By raising menu prices and squeezing supplier costs, The Cheesecake Factory is confident it can leverage its market position to offset climbing raw material costs and maintain year-on-year revenue growth rates of 22%. To continue its success though, the chain must position itself carefully in the marketplace.

The ever-popular Cheesecake Factory has announced a plan to offset rises in its fresh fish and meat costs by squeezing both suppliers and customers. Fortunately, the restaurant chain benefits from long waiting times and a dedicated consumer base, and, in the short term at least, it can afford to manage costs this way.

Indeed, according to Michael Dixon, vice president of finance, about two-thirds of the company's commodities have already been contracted for, meaning the company will be in a strong position going into talks with other suppliers for next year.

In addition, the company has strong expansion plans: there were three new restaurant openings in Q3 and a further five are planned for Q4, including a 14,500 square foot restaurant in Honolulu, Hawaii. The company expects to open as many as 14 Cheesecake Factory and two Grand Lux Cafe locations in 2004, including three in the first quarter. At the end of September 2003, the company operated 68 upscale, casual dining restaurants under The Cheesecake Factory name. It currently operates three upscale casual dining restaurants branded 'Grand Lux Cafe' in Los Angeles, Chicago and Las Vegas.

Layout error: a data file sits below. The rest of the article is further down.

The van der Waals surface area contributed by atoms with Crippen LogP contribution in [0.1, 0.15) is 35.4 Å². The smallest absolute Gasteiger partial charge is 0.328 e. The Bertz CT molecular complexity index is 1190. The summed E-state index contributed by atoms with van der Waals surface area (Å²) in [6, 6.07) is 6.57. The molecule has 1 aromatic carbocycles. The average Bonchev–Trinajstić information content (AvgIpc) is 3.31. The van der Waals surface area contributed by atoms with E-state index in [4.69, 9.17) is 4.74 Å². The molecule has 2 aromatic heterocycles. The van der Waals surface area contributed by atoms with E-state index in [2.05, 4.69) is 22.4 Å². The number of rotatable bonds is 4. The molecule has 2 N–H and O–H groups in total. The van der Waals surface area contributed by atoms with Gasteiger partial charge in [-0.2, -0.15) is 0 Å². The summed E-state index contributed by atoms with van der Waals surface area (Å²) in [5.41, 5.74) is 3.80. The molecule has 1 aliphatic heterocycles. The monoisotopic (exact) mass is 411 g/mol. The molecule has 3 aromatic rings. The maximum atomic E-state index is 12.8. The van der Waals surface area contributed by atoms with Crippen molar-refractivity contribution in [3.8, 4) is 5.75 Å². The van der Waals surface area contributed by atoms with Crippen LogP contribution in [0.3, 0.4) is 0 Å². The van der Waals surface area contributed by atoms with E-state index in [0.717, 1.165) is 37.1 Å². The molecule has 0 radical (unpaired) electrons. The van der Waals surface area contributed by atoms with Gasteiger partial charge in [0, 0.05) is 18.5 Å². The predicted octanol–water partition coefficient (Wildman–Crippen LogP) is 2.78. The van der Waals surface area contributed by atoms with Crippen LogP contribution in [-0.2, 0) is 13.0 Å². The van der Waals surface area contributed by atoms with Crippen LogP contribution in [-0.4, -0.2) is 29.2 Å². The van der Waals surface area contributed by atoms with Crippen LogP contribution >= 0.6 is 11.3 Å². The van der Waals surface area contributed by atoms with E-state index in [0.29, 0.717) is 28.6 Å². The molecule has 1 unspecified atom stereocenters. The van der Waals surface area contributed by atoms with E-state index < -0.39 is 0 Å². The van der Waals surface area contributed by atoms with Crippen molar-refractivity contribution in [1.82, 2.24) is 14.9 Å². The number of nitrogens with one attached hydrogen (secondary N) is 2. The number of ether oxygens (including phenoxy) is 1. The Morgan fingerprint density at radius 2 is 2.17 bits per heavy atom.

Such growth is well planned in terms of the trends in US consumers' eating out. The US foodservice industry has seen the number of meals served grow from 22.7 billion to 25.7 billion between 1997 and 2002. Such figures highlight the shift from meals eaten at home towards meals eaten out. However, with an already mid- to high-tier average cheque of $15.78, The Cheesecake Factory must take care not to price itself out of the market. The foodservice areas seeing the most growth are more likely to be the mid- to low-tier restaurants.

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